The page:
The Financial Services Regulatory Authority of Ontario (FSRA) released finalized guidance July 5, in effect as of the date it was released, requiring credit unions to develop and file effective recovery plans with the regulator, starting in January 2022.
FSRA says recovery plans equip credit unions with strategies to use in the event of a crisis. The guidance document sets out the principles of effective recovery planning and describes how FSRA will assess the quality of the risk management and credibility of the recovery options that credit unions present in their plans.
Based on consultation received from four stakeholders during a consultation period between January and March 2021, the guidance now includes a phase-in period. Credit unions have until January 13, 2023 to submit their final plans. Interim plans with key elements are required by the regulator no later than January 14, 2022.
Four principles outlined
The guidance outlines four principles. First, the credit union, through its board and senior management, should create a recovery plan to prepare the credit union to manage adversity. The plan should evaluate risks and adverse scenarios and prepare to implement identified actions, if necessary. The plan should be periodically reassessed and, finally, a credit union recovery plan should be tailored to the structure, size, complexity and risk profile of the institution.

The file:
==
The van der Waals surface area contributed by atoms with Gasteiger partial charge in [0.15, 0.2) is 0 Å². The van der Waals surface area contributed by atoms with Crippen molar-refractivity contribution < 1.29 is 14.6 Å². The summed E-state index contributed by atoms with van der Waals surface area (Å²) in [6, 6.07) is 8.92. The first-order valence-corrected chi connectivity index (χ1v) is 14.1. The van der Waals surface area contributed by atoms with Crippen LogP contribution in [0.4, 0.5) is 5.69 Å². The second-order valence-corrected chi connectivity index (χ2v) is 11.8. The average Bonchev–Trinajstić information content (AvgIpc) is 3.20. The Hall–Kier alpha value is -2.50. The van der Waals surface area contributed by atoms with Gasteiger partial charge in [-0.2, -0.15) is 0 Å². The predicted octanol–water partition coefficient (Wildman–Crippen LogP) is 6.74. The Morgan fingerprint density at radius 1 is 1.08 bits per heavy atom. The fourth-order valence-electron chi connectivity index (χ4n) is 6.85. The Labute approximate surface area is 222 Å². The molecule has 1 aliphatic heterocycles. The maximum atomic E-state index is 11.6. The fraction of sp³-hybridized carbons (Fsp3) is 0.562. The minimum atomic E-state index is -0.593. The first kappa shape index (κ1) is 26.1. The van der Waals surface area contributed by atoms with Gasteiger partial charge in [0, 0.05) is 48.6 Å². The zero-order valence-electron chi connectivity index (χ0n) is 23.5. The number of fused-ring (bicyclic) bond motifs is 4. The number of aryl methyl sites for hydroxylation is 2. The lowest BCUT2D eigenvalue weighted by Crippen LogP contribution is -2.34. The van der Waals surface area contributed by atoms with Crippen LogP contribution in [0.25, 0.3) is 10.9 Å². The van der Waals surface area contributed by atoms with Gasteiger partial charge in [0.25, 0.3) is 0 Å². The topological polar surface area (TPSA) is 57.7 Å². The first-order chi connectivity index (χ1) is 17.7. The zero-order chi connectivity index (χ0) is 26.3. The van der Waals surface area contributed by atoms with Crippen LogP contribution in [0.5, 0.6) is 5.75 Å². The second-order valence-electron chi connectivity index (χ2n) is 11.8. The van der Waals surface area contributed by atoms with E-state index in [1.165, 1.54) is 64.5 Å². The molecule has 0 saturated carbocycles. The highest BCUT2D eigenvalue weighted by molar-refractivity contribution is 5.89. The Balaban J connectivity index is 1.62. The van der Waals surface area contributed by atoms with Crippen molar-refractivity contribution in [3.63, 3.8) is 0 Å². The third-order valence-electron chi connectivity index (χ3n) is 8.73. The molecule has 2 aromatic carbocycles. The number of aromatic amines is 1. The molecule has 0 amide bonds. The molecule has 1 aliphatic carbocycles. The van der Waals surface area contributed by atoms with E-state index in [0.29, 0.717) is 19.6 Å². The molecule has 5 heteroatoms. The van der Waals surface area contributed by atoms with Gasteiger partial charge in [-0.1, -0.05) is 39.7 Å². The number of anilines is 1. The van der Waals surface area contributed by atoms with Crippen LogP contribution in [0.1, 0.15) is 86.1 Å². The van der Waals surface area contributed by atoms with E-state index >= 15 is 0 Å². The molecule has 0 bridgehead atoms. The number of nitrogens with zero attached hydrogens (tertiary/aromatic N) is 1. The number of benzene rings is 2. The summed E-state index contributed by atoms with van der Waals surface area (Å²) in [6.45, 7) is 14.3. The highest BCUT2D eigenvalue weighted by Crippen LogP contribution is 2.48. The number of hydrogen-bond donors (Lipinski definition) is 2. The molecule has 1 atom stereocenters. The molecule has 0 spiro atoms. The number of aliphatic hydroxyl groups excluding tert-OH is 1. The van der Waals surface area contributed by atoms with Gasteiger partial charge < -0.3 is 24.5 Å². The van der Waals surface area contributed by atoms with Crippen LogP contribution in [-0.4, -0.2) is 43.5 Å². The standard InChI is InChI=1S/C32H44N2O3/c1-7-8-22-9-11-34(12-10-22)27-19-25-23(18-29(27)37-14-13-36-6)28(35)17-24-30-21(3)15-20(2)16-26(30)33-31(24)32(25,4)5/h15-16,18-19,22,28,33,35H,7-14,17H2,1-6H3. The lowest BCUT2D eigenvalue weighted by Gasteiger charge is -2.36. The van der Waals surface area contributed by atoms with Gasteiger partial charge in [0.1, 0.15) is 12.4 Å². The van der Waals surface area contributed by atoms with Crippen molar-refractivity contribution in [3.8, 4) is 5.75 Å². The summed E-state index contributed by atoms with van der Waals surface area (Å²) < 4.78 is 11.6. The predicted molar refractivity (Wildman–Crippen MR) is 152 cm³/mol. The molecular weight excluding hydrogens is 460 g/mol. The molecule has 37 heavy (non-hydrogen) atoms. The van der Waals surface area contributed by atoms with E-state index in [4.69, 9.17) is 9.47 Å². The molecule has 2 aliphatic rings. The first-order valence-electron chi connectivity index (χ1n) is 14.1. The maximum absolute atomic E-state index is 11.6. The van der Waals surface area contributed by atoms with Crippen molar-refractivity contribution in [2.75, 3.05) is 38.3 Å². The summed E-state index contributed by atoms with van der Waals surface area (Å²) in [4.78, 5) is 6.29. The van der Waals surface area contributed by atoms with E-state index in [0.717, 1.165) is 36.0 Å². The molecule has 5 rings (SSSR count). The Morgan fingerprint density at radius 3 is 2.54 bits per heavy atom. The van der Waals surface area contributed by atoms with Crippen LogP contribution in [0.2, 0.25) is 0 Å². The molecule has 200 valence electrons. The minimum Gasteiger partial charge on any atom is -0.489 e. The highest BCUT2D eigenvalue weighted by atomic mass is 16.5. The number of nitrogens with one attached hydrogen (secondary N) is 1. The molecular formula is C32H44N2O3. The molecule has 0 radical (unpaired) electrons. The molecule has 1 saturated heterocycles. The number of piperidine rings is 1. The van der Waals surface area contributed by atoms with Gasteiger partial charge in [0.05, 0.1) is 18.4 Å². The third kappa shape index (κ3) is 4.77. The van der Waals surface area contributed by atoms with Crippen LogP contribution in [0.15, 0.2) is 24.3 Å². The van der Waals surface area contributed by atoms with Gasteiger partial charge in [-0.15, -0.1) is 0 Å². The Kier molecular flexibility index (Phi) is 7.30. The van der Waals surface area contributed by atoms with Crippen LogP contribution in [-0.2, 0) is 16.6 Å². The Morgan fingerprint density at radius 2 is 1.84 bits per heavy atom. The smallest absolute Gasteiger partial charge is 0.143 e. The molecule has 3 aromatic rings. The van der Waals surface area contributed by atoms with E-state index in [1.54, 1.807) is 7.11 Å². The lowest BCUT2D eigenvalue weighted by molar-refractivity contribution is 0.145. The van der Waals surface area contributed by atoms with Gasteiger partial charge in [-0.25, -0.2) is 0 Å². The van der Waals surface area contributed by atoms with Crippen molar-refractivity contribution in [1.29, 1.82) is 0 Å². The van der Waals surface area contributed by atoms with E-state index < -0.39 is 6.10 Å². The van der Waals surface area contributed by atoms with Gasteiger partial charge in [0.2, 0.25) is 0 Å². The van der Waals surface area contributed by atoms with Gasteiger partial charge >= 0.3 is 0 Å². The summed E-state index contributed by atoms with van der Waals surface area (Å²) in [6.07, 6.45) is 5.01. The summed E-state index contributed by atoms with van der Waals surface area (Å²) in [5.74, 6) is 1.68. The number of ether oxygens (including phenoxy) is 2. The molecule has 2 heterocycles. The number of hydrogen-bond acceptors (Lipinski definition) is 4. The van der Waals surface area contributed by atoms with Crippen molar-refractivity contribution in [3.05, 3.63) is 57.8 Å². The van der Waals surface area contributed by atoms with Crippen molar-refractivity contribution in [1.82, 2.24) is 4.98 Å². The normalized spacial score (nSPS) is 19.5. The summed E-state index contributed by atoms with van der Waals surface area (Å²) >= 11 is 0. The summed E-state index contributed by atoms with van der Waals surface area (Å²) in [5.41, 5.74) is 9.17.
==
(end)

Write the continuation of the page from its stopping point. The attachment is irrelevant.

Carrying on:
Serves as a playbook in times of financial stress
“The purpose of the recovery plan is ultimately to serve as a playbook for both the credit union and FSRA in times of financial stress,” FSRA states. It then provides the “essential elements” FSRA will be assessing when looking at a credit union’s recovery plan processes and documentation. Institutional analysis, key measures and associated triggers, recovery options, scenario analysis, governance, information management and implementation plans are all discussed further in the document, as well.
FSRA adds that it expects to review a credit union’s recovery plans once each year for institutions with total assets over $500-million and once every two years for those with total assets under $500-million.
“FSRA expects incremental improvements with each iteration of the recovery plan,” they add. “Any recovery plan that fails to identify a material risk or to provide a series of escalating credible responses to those risks will need to be amended.”